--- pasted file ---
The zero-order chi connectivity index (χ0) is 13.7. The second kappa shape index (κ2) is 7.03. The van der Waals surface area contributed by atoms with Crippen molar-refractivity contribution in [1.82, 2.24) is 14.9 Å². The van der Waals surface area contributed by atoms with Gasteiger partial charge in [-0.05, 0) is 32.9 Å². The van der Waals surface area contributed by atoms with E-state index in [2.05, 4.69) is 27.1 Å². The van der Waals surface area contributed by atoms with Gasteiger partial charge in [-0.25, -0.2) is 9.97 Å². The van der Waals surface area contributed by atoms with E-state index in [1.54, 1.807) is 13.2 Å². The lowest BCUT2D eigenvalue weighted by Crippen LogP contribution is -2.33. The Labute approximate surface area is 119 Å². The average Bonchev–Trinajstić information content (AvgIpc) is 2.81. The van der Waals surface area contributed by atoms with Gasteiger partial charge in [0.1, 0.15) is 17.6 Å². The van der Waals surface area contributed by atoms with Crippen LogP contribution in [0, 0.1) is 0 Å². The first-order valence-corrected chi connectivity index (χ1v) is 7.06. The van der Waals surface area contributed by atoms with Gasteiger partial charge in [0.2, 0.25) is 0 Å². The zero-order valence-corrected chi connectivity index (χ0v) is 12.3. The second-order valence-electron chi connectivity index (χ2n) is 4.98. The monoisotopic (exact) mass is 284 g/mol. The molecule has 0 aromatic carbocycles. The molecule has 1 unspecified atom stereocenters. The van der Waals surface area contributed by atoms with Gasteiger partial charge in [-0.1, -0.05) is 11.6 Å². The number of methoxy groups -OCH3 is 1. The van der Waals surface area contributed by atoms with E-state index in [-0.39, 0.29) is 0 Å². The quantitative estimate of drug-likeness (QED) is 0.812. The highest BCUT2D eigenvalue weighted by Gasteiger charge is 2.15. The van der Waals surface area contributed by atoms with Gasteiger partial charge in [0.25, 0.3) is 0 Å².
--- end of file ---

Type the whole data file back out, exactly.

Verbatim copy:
The zero-order chi connectivity index (χ0) is 13.7. The second kappa shape index (κ2) is 7.03. The van der Waals surface area contributed by atoms with Crippen molar-refractivity contribution in [1.82, 2.24) is 14.9 Å². The van der Waals surface area contributed by atoms with Gasteiger partial charge in [-0.05, 0) is 32.9 Å². The van der Waals surface area contributed by atoms with E-state index in [2.05, 4.69) is 27.1 Å². The van der Waals surface area contributed by atoms with Gasteiger partial charge in [-0.25, -0.2) is 9.97 Å². The van der Waals surface area contributed by atoms with E-state index in [1.54, 1.807) is 13.2 Å². The lowest BCUT2D eigenvalue weighted by Crippen LogP contribution is -2.33. The Labute approximate surface area is 119 Å². The average Bonchev–Trinajstić information content (AvgIpc) is 2.81. The van der Waals surface area contributed by atoms with Gasteiger partial charge in [0.1, 0.15) is 17.6 Å². The van der Waals surface area contributed by atoms with Crippen LogP contribution in [0, 0.1) is 0 Å². The first-order valence-corrected chi connectivity index (χ1v) is 7.06. The van der Waals surface area contributed by atoms with Gasteiger partial charge in [0.2, 0.25) is 0 Å². The zero-order valence-corrected chi connectivity index (χ0v) is 12.3. The second-order valence-electron chi connectivity index (χ2n) is 4.98. The monoisotopic (exact) mass is 284 g/mol. The molecule has 0 aromatic carbocycles. The molecule has 1 unspecified atom stereocenters. The van der Waals surface area contributed by atoms with Gasteiger partial charge in [-0.1, -0.05) is 11.6 Å². The number of methoxy groups -OCH3 is 1. The van der Waals surface area contributed by atoms with E-state index in [-0.39, 0.29) is 0 Å². The quantitative estimate of drug-likeness (QED) is 0.812. The highest BCUT2D eigenvalue weighted by Gasteiger charge is 2.15. The van der Waals surface area contributed by atoms with Gasteiger partial charge in [0.25, 0.3) is 0 Å².